Tuesday, March 22, 2011

Der Video Messias

Der Messias,  Théâtre du Châtelet in Paris, March 16 2011

Conductor..... Hartmut Haenchen
Director ..... Oleg Kulik
Video ..... Robert Nortik

Priest ..... Michel Serres

Tenor ..... Tilman Lichdi
Soprano ..... Christina Landshamer
Mezzo ..... Anna Stephany
Bass ..... Darren Jeffery

Orchestre Philharmonique de Radio France
Châtelet Chorus

This oratorio is supposed to celebrate religion (make this "religion" in as broad a sense you possibly can). Giving the musical richness and solemnity to the celebration of recounted biblical stories was certainly uplifting to the spirituality of Handel's contemporaries. Today, I'm afraid, the effect on an average spectator might be the opposite if the only purpose is to simply recount the biblical stories, no matter how many petabytes of video imagery you're ready to invest in the process.

That Oleg Kulik would choose the simplest route to make the staged version of Messiah was more than a surprise to me. How would you expect such a thing from a man of scandals, from a man who we thought was Joseph Beuys of our time, from a man known as "a Man among Dogs"... !?

To cut it short, there is basically one underlying idea while the rest of the show is reduced to the heaviest use of video I've ever seen: images that are supposed to talk to us about the origin of life as seen through the biblical optics.

What was the idea? It's non-trivially ambiguous and I like it, but it's the only one odea, which is not enough to keep your attention span last for more than 3 hours. The stage is covered by a semi-transparent screen on which the overwhelming imagery in 1000's colors is making your head spin. Beyond the screen there are four huge robots that are making various choreographed movements, occasionally helped by a dancer whose role is --I guess-- to make contact between the traditional biblical spirituality, and the new artificial intelligence whose birth is paralleled with that of Messiah. So you can see it that way, i.e. as a criticism of our depleted spirituality today  by which our hopes and salvation is anchored to high technology and artificial intelligence. Or, you can interpret it as a kind of a statement by which all the new technology, artificial intelligence... may superficially change our world but ultimately they too abide by the God's laws.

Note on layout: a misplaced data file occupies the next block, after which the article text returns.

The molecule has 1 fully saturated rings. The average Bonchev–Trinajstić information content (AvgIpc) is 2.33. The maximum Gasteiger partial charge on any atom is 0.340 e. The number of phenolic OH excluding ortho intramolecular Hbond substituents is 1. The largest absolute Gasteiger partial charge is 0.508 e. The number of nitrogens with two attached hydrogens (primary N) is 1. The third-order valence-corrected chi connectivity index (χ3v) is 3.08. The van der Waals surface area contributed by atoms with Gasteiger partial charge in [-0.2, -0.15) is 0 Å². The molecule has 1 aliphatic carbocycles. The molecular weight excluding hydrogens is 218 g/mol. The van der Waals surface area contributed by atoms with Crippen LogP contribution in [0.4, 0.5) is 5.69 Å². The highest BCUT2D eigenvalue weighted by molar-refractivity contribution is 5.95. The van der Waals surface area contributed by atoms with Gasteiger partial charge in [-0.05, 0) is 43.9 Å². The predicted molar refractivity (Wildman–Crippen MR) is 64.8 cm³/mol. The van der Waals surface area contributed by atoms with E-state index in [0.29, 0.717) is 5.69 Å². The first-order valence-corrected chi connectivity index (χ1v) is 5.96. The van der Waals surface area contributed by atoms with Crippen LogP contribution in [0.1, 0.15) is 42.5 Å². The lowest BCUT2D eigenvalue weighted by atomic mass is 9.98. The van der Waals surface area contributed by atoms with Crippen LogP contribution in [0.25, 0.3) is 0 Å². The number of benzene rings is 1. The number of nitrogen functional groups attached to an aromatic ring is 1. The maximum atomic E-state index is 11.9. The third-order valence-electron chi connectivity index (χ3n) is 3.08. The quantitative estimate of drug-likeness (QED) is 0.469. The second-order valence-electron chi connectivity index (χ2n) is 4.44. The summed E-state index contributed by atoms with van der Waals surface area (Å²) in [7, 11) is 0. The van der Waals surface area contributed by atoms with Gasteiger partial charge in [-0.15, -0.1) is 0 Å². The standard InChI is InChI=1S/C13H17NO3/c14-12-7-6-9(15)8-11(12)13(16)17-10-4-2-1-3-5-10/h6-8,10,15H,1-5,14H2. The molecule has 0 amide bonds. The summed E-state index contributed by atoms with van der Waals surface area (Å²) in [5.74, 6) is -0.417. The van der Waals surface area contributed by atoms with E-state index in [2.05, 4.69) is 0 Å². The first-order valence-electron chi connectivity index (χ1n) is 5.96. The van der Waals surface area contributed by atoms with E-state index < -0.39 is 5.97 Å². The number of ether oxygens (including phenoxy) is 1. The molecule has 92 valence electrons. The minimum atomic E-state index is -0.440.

The problem is that the imagery is so aggressive that after 1 act you feel a bad headache coming, and after the Act 2 you're pretty much burnt out. The subtlety and a deeper human contact that this piece of music may establish with the audience is very well reflected by the recent production of the same piece at Theater an der Wien, and staged by Claus Guth (available on DVD)

More interesting was the orchestral performance as this was the first time for me to listen to the German translation of the Handel's masterpiece, re-orchestrated by Mozart. At first I wasn't aware of that and was very surprised to see Hartmut Haenchen conducting Handel, but when you hear how Mozart injected energy in Handel's work, the choice of maestro Haenchen seems perfectly adequate.

So I liked the music direction, the singers [Anna Stephany and Darren Jeffery are good!], but the amount of brainless imagery, together with interminable interruptions in which the preasty dressed Michel Serres would preach in a creepy voice... that was just too much for me to stomach. In addition the preacher and two intermissions just made the show far too long. Right after the beginning of Act 3, my headache got just too strong and  I left the theater.

Here is the trailer:

and 4 short video excerpts posted on YT by OlegKulikStudio

(in the end of this video you see 4 robots behind the screen)

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